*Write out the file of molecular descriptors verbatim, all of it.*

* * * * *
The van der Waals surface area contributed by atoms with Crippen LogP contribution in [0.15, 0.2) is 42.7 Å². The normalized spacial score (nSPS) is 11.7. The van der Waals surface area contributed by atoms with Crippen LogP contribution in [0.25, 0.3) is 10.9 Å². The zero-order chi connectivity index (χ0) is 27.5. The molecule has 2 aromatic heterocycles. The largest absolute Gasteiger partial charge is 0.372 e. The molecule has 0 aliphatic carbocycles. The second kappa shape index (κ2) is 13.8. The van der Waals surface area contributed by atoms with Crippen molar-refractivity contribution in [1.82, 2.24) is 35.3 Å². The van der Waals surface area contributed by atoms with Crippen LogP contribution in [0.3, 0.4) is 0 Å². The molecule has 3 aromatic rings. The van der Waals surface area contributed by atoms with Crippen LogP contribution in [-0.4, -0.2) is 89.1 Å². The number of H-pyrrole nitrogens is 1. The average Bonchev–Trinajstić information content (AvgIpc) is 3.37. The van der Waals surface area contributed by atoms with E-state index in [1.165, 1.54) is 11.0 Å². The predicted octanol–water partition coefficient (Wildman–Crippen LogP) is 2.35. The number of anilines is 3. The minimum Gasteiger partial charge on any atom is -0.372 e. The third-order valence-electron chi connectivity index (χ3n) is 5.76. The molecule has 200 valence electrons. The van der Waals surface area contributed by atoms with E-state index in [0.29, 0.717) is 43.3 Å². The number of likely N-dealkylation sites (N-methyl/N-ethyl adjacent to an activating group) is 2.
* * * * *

The van der Waals surface area contributed by atoms with Crippen LogP contribution in [0.15, 0.2) is 42.7 Å². The normalized spacial score (nSPS) is 11.7. The van der Waals surface area contributed by atoms with Crippen LogP contribution in [0.25, 0.3) is 10.9 Å². The zero-order chi connectivity index (χ0) is 27.5. The molecule has 2 aromatic heterocycles. The largest absolute Gasteiger partial charge is 0.372 e. The molecule has 0 aliphatic carbocycles. The second kappa shape index (κ2) is 13.8. The van der Waals surface area contributed by atoms with Crippen molar-refractivity contribution in [1.82, 2.24) is 35.3 Å². The van der Waals surface area contributed by atoms with Crippen LogP contribution in [0.3, 0.4) is 0 Å². The molecule has 3 aromatic rings. The van der Waals surface area contributed by atoms with Crippen LogP contribution in [-0.4, -0.2) is 89.1 Å². The number of H-pyrrole nitrogens is 1. The average Bonchev–Trinajstić information content (AvgIpc) is 3.37. The van der Waals surface area contributed by atoms with E-state index in [1.165, 1.54) is 11.0 Å². The predicted octanol–water partition coefficient (Wildman–Crippen LogP) is 2.35. The number of anilines is 3. The minimum Gasteiger partial charge on any atom is -0.372 e. The third-order valence-electron chi connectivity index (χ3n) is 5.76. The molecule has 200 valence electrons. The van der Waals surface area contributed by atoms with E-state index in [0.29, 0.717) is 43.3 Å². The number of likely N-dealkylation sites (N-methyl/N-ethyl adjacent to an activating group) is 2.